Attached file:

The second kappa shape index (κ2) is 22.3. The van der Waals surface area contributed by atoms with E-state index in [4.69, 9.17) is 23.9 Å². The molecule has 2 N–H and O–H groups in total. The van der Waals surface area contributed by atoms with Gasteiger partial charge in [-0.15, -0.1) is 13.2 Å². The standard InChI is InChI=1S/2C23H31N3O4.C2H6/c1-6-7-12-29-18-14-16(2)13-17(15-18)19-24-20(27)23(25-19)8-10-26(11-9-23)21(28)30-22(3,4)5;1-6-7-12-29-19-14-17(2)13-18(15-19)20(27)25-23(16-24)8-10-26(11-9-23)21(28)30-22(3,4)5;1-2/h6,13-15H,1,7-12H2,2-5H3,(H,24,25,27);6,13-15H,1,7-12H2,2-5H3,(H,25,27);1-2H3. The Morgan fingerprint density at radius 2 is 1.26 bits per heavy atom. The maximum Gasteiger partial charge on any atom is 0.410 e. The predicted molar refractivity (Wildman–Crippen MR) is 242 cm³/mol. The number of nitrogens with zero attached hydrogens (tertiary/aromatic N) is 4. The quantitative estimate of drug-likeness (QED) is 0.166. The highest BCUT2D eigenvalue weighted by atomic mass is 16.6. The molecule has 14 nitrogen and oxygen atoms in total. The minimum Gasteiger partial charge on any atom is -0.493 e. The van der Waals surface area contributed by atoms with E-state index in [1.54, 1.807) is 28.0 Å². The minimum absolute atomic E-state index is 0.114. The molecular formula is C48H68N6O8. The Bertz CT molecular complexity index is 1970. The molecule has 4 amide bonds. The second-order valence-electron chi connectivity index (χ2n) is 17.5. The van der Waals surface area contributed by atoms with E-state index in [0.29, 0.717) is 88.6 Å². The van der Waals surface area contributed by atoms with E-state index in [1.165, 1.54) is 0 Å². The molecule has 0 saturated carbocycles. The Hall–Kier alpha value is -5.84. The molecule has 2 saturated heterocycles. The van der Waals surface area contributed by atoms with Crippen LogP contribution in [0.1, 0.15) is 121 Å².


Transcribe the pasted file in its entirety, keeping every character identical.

The second kappa shape index (κ2) is 22.3. The van der Waals surface area contributed by atoms with E-state index in [4.69, 9.17) is 23.9 Å². The molecule has 2 N–H and O–H groups in total. The van der Waals surface area contributed by atoms with Gasteiger partial charge in [-0.15, -0.1) is 13.2 Å². The standard InChI is InChI=1S/2C23H31N3O4.C2H6/c1-6-7-12-29-18-14-16(2)13-17(15-18)19-24-20(27)23(25-19)8-10-26(11-9-23)21(28)30-22(3,4)5;1-6-7-12-29-19-14-17(2)13-18(15-19)20(27)25-23(16-24)8-10-26(11-9-23)21(28)30-22(3,4)5;1-2/h6,13-15H,1,7-12H2,2-5H3,(H,24,25,27);6,13-15H,1,7-12H2,2-5H3,(H,25,27);1-2H3. The Morgan fingerprint density at radius 2 is 1.26 bits per heavy atom. The maximum Gasteiger partial charge on any atom is 0.410 e. The predicted molar refractivity (Wildman–Crippen MR) is 242 cm³/mol. The number of nitrogens with zero attached hydrogens (tertiary/aromatic N) is 4. The quantitative estimate of drug-likeness (QED) is 0.166. The highest BCUT2D eigenvalue weighted by atomic mass is 16.6. The molecule has 14 nitrogen and oxygen atoms in total. The minimum Gasteiger partial charge on any atom is -0.493 e. The van der Waals surface area contributed by atoms with E-state index in [1.54, 1.807) is 28.0 Å². The minimum absolute atomic E-state index is 0.114. The molecular formula is C48H68N6O8. The Bertz CT molecular complexity index is 1970. The molecule has 4 amide bonds. The second-order valence-electron chi connectivity index (χ2n) is 17.5. The van der Waals surface area contributed by atoms with E-state index in [0.29, 0.717) is 88.6 Å². The van der Waals surface area contributed by atoms with E-state index in [1.165, 1.54) is 0 Å². The molecule has 0 saturated carbocycles. The Hall–Kier alpha value is -5.84. The molecule has 2 saturated heterocycles. The van der Waals surface area contributed by atoms with Crippen LogP contribution in [0.1, 0.15) is 121 Å².